Contributed by Rebekah Hall, M.S.W., Director of Youth & Family Services
Adoption has a language all its own. First there are the acronyms: ICPC (Interstate Compact for the Placement of Children), ICWA (Indian Child Welfare Act), USCIS (United States Citizenship and Immigration Services), ROI (Report of Investigation), and the list goes on and on. Then there is “positive adoption language.” This is a language that is used in adoption to show the maximum respect, dignity, responsibility, and objectivity to the decisions made by birth parents, adoptive parents, and adopted children. For instance; we would say “birth parent” instead of “real parent,” or “make an adoption plan” instead of “give away my child.” While acronyms and positive adoption language are all important in the world of adoption when I think of the language of adoption some very different words come to mind. The words that come to my mind are grief/loss, courage, selflessness, and love.
Grief/Loss – these words impact everyone within the adoption triad (birth parents, adoptive parents, and adopted children). Many (not all) adoptive families are pursuing adoption due to the loss of not being able to have biological children. They have had to process and grieve that loss before being ready to move forward and pursue adoption. Birth parents experience grief and loss in the act of placing a child for adoption. Whether it is a voluntary domestic placement, a woman who has had to leave her child on the doorstep of an orphanage overseas, or even a parent who has had their rights involuntarily terminated; they all will face a loss and they all must grieve. This will look different for each birth parent depending on their circumstances but they are experiencing a loss of their child. Finally, there is the adopted child. Every child adopted has a different story. Those adopted as infants don’t remember a time with their birth parents, however, they could still grieve the loss of not knowing them or feel a sense of loss in knowing certain aspects of their background. Children adopted internationally experience loss of culture and language. While it is not something that people often want to think about adoption is surrounded by grief and loss.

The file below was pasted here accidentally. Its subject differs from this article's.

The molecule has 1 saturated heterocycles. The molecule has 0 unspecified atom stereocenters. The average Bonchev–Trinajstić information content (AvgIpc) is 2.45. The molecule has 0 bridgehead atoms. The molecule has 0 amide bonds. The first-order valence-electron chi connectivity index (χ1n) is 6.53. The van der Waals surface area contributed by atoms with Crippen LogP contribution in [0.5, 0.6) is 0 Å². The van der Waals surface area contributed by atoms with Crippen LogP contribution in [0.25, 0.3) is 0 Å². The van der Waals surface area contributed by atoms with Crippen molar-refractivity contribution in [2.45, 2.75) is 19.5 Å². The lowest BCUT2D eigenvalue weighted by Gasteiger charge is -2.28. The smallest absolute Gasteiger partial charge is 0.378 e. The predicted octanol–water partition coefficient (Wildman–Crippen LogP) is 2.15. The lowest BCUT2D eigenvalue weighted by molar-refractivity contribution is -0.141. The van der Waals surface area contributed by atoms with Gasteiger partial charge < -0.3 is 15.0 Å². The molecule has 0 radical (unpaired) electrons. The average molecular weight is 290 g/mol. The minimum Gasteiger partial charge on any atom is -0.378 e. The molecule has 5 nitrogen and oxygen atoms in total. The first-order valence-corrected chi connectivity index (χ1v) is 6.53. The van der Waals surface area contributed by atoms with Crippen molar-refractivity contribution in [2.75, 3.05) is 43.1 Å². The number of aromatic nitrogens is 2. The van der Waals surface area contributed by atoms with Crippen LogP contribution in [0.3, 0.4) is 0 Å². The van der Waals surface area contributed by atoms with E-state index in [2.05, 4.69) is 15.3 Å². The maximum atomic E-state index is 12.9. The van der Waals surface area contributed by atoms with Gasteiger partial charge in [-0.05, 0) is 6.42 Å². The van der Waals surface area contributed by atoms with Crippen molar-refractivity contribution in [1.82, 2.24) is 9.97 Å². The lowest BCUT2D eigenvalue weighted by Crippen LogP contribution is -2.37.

Courage – adoption is about courage. When I think of the word courage and adoption my thoughts automatically go to birth parents. Deciding to place a child for adoption is an act of courage. It takes someone being brave to make that decision. I have looked into the eyes of a birth parent as they sit across my desk exploring the option of adoption and all I can think of is how courageous they are. However, I also see adoptive parents as courageous. They are willing to take a step into the unknown. Adoption comes with a lot of uncertainty and a loss of control. They must have courage to enter that world and give up that control and be okay with uncertainty; and that take courage. Finally, I see it in the adopted child who decides that they want to explore finding their birth family. This takes courage. They face possible rejection, learning that their birth parent could be deceased, or the beginning of something that could be an amazing relationship. But it takes COURAGE.
Selflessness – again, a birth parent is the initial person who comes to mind when I think about selflessness in adoption. A birth parent who is voluntarily making an adoption plan is thinking beyond themselves. They are thinking about what is going to be best for that child. They have to move past their own feelings of hurt, loss, and grief and do what they feel is best for that child. What could be more selfless then putting the needs of someone else before your own?
Love – this for me is the ultimate word when it comes to adoption. Adoption is love. It is the unconditional love of a birth parent to make a hard decision knowing that it is the best decision. It is an adoptive family loving the child placed with them and loving the birth parent for giving life to that child. It is the love of a child (even if it takes years for that child to show it). Adoption is about love. It is a love that can be scary, sad, or happy but is ultimately unconditional.
So, instead of getting bogged down with the acronyms or making sure that the appropriate adoption language is used in conversations; let’s instead focus on the words that actually mean something in adoption. The words that show the emotions and feelings in adoption. Let’s remember to be compassionate to those experiencing grief and loss, to recognize the courage and selflessness that surrounds adoption, and to ultimately remember that it all comes back to one four-letter word; LOVE.